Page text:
As is custom, the U.S. Olympic Committee is not announcing specific medal targets for the Sochi Olympics.
“I thought a lot about the medal count,” said Alan Ashley, U.S. chef de mission and USOC chief of sport performance. “The one thing I’ll tell you is I don’t have a specific number. … I think Team USA goes into this in a really good place and can do well like we did in Vancouver.”
The U.S. topped the overall standings at the Vancouver 2010 Olympics with 37 medals. That was the second time it led the Winter Games medal table after Lake Placid 1932.
It also marked the most medals ever won by a single nation at a Winter Olympics, an unsurprising statistic given more events are added to the Olympic program every four years.
The U.S. is expected to contend to win the most overall and gold medals with Germany, Norway, Canada and perhaps Russia. It will be boosted by the addition of new Olympic events snowboard slopestyle, ski slopestyle and ski halfpipe.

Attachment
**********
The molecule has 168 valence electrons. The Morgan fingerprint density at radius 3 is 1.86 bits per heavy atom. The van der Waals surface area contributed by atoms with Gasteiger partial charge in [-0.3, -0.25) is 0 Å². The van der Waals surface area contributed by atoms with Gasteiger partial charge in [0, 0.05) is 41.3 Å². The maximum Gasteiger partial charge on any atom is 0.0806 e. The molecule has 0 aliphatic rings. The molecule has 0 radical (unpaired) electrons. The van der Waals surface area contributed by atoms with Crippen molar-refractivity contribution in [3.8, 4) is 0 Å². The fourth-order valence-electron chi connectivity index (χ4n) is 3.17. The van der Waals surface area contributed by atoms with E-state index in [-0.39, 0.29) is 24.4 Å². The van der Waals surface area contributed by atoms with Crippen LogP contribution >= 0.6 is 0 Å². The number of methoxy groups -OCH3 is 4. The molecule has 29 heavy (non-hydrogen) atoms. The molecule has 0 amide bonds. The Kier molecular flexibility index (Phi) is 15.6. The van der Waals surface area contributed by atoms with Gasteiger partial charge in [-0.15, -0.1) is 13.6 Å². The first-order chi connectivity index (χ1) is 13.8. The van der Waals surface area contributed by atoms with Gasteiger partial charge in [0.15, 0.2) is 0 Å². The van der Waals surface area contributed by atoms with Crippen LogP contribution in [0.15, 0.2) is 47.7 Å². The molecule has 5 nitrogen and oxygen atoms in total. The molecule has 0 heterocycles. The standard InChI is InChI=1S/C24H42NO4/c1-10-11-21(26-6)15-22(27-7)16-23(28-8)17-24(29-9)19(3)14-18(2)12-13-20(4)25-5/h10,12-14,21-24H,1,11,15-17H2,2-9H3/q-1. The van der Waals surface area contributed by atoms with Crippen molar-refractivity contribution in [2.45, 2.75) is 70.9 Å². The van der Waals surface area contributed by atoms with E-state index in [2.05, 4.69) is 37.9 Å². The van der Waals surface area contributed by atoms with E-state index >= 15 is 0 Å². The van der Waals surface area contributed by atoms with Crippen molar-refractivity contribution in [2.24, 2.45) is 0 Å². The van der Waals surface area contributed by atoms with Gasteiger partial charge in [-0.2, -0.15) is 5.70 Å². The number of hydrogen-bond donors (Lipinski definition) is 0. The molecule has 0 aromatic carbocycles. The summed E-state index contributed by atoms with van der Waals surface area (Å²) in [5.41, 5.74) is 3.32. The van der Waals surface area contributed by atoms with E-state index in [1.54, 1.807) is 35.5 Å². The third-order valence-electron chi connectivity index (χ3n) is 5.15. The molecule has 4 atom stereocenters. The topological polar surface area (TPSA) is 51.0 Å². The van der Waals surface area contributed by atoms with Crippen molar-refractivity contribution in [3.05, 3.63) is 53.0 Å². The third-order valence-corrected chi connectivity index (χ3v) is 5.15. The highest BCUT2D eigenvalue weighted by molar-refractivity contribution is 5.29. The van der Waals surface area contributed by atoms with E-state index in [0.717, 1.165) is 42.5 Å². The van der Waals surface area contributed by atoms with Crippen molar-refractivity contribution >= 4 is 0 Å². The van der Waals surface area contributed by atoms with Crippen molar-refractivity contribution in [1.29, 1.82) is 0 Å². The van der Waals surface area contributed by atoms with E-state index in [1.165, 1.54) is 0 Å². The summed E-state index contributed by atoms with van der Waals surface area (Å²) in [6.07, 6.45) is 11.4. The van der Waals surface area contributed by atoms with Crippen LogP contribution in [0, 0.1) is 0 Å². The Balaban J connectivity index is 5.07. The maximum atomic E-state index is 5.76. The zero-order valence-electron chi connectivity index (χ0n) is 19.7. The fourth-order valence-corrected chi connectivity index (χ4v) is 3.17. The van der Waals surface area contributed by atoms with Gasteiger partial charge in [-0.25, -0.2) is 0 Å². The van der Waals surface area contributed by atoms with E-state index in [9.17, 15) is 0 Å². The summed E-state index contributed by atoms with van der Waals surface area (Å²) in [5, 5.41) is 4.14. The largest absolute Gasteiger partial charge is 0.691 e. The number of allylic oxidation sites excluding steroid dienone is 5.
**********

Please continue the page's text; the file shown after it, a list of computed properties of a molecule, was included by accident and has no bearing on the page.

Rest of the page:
The USOC and national governing bodies have also worked together to match “needs with resources” since Vancouver, Ashley said. That’s why sports such as cross-country skiing and biathlon that aren’t traditionally American dominated could see medal breakthroughs in Sochi.
“We’ve been able to really customize and drill down where we can have the greatest impact,” Ashley said. “I’d like to try to get as many athletes opportunities as possible to become obviously Olympians, then become successful Olympians as well.”